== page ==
Intimate Conversations: Nicodemus and the Person of Jesus
Read Part One here.
The Intimate Conversation:
(2) Entering the Kingdom of God
3 Jesus replied, “Very truly I tell you, no one can see the kingdom of God unless they are born again.” 4 “How can someone be born when they are old?” Nicodemus asked. “Surely they cannot enter a second time into their mother’s womb to be born!
This is the first of two times that "kingdom of God" appears in John. The other one is in verse 5. The kingdom of God, or the kingdom of heaven, is a common theme in the other Gospels. The kingdom of God, or the New Creation, is seen and entered through the saving cross-work of Christ, received by faith. It is not something that only happens in the future. Living in the kingdom of God begins with Christ and continues in the life of the believer (II Cor. 5:17).
The kingdom of God is intimately connected with the concept of “eternal life” in John, which John basically uses as a substitute. We will talk about this when we get to verse 15.
For Nicodemus, the kingdom of God would have conjured images of a future reign of the Messiah and God’s plan to redeem Israel. However, this redemption has more of an emphasis on political rule and land ownership. By contrast, Jesus' message focuses on personal transformation in anticipation of the life of the age to come. Everywhere in the New Testament, the emphasis is placed on the latter (see below).
|Only in the future||Now and in the age to come|
|Restoration of Israel||Restoration of all creation|
|Political rule and ownership of the land||Divine rule leading to a transformation of the heart|
So, as you can see, there is a bit of a mismatch here. This echoes that duality that John likes to flesh out in these intimate conversations. God’s future people are conditioned by the future. We are called to life in his kingdom, which means life under his lordship, freely accepted and forgiven but committed to seeing the ethics of the new age worked out in our own lives and in the world. Let us now look at the born-again part of the passage. The word for "again", anothen, can also mean "from above". The word appears 13 times in the New Testament and can denote a whole range of meanings (see below).
This ambiguity leads to Nicodemus’ confusion. As we can see from the passage, he takes anothen to mean "again".
In the next few verses, Jesus does provide some answers.
Before we go there, there’s something that needs to be addressed. Some of you who are familiar with biblical history will know that people in 1st century Palestine spoke Aramaic, a Semitic language related to Hebrew and which became the lingua franca, or common language, of the region. This is true of Jesus and his apostles.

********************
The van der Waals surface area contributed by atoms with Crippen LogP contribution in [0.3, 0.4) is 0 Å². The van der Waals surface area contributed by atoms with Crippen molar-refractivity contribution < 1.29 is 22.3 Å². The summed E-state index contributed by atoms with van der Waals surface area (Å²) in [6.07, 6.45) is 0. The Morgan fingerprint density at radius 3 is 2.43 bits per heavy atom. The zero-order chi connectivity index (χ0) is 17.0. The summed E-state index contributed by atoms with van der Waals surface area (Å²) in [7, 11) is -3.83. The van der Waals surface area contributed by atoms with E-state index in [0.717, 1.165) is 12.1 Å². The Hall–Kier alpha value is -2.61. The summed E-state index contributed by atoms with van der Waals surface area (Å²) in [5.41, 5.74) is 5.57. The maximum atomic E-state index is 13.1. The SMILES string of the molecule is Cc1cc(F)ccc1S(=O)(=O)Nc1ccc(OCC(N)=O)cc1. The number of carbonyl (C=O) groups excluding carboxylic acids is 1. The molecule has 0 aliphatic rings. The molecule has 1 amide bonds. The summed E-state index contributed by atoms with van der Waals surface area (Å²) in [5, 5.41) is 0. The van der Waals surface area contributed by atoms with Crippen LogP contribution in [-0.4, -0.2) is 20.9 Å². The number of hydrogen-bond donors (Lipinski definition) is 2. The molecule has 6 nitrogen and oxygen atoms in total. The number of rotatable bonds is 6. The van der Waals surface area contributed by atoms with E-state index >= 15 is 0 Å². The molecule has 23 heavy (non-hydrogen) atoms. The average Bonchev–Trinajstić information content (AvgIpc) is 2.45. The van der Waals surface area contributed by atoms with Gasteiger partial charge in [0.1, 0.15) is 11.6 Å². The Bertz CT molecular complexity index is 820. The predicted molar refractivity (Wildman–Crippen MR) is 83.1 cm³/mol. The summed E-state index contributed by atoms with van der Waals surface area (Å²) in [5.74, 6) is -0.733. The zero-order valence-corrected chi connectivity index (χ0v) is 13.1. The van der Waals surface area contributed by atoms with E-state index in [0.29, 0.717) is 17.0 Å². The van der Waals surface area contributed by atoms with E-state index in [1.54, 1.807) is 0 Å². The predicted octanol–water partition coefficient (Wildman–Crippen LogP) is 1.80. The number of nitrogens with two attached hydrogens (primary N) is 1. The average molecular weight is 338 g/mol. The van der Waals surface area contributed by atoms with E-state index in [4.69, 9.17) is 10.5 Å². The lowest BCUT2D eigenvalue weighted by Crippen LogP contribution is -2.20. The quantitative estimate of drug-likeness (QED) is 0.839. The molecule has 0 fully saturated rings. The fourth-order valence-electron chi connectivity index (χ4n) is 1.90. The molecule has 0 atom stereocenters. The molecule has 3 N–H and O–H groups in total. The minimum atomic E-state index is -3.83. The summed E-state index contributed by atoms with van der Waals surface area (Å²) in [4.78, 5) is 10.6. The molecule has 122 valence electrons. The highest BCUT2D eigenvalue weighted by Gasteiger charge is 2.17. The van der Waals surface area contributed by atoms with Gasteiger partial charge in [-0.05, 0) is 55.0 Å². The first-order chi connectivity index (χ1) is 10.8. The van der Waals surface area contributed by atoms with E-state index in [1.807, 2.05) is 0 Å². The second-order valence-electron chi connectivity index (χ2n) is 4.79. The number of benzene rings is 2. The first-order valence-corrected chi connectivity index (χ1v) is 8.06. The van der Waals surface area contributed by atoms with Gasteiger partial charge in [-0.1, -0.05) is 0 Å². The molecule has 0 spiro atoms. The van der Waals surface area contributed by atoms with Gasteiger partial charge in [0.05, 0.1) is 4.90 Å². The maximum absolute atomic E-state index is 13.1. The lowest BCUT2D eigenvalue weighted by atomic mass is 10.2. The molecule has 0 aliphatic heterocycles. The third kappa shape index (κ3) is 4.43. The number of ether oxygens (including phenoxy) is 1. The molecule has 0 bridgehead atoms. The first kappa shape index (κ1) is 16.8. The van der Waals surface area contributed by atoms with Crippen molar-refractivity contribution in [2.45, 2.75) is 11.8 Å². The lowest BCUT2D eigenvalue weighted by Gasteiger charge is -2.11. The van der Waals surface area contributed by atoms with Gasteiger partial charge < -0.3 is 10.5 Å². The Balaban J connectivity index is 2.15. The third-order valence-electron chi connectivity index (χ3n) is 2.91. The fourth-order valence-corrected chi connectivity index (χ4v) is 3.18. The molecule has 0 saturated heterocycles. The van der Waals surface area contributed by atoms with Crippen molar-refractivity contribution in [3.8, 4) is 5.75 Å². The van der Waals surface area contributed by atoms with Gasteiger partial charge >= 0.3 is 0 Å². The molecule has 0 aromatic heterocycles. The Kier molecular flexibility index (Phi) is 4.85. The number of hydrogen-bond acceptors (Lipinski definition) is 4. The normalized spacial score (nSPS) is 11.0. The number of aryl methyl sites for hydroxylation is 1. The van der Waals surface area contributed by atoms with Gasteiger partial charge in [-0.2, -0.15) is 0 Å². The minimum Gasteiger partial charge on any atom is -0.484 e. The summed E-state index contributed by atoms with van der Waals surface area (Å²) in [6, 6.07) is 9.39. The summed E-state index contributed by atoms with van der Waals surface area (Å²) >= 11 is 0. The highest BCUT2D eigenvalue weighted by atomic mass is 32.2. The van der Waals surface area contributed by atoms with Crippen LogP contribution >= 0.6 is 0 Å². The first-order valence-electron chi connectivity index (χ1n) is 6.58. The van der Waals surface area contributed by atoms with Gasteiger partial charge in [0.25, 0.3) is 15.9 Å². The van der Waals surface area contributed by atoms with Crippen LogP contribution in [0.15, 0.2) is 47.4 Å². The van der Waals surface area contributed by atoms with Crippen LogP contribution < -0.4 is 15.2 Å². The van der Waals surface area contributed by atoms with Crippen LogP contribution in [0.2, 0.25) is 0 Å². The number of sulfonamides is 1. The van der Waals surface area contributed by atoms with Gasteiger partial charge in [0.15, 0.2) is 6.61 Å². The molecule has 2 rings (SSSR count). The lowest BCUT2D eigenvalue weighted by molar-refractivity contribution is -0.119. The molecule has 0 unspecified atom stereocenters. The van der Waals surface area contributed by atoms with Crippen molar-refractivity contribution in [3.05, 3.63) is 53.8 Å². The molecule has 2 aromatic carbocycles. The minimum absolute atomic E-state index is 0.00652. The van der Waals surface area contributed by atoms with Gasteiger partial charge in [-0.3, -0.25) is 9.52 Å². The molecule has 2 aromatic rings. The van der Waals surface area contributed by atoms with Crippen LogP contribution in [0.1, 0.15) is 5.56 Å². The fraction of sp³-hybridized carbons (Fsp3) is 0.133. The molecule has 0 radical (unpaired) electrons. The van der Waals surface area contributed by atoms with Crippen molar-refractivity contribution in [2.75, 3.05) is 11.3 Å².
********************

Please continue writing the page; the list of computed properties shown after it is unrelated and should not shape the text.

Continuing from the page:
However, the New Testament is written in Greek. That means that the words in the scriptures are translations of the original conversations that Jesus and the apostles had, including this one. If this is the case, we don’t know how a play on words like this could have been faithfully translated from the original Aramaic.
However, we know that John took creative license with his source material, the life of Jesus, to make theological points. Furthermore, because the scriptures are inspired, (II Timothy 3:16) we can and should interrogate the Greek language it was written in to discover theological truths. Let us continue.
5 Jesus answered, “Very truly I tell you, no one can enter the kingdom of God unless they are born of water and the Spirit. 6 Flesh gives birth to flesh, but the Spirit gives birth to spirit. 7 You should not be surprised at my saying, ‘You (pl) must be born again.’ 8 The wind blows wherever it pleases. You hear its sound, but you cannot tell where it comes from or where it is going. So it is with everyone born of the Spirit.”
Jesus was using anothen to emphasize the idea that one must be born "from above" to see the kingdom of God. This interpretation is suggested by the highlighted words, born of water and spirit. At the literal level, “water” and “wind”, which is the same word in Greek as “spirit”, come from above.
At the symbolic level, a lot has been written about the significance of the combination of water and spirit. Some think that “water” refers to John the Baptist’s ministry of baptism which was mentioned in Chapter 1. Others think that it refers to the Christian sacrament of baptism. However, both interpretations are problematic.
One, it is not at all clear that Nicodemus would have been familiar with John the Baptists’ ministry even though it may be familiar to us. Two, it also implies that baptism is a requirement for salvation. We know from elsewhere in the New Testament that salvation is by grace through faith alone, so this cannot be the correct interpretation. Three, if water baptism is vital to entering the kingdom, why doesn’t the rest of the discussion ever mention it again?
Finally, in the Greek grammar, we can tell from the case of the words water and spirit (i.e., genitive) that the preposition “of” governs both of them. This indicates that they are meant to be understood as a conceptual unity, not something referring to two things, baptism and the filling of the Spirit.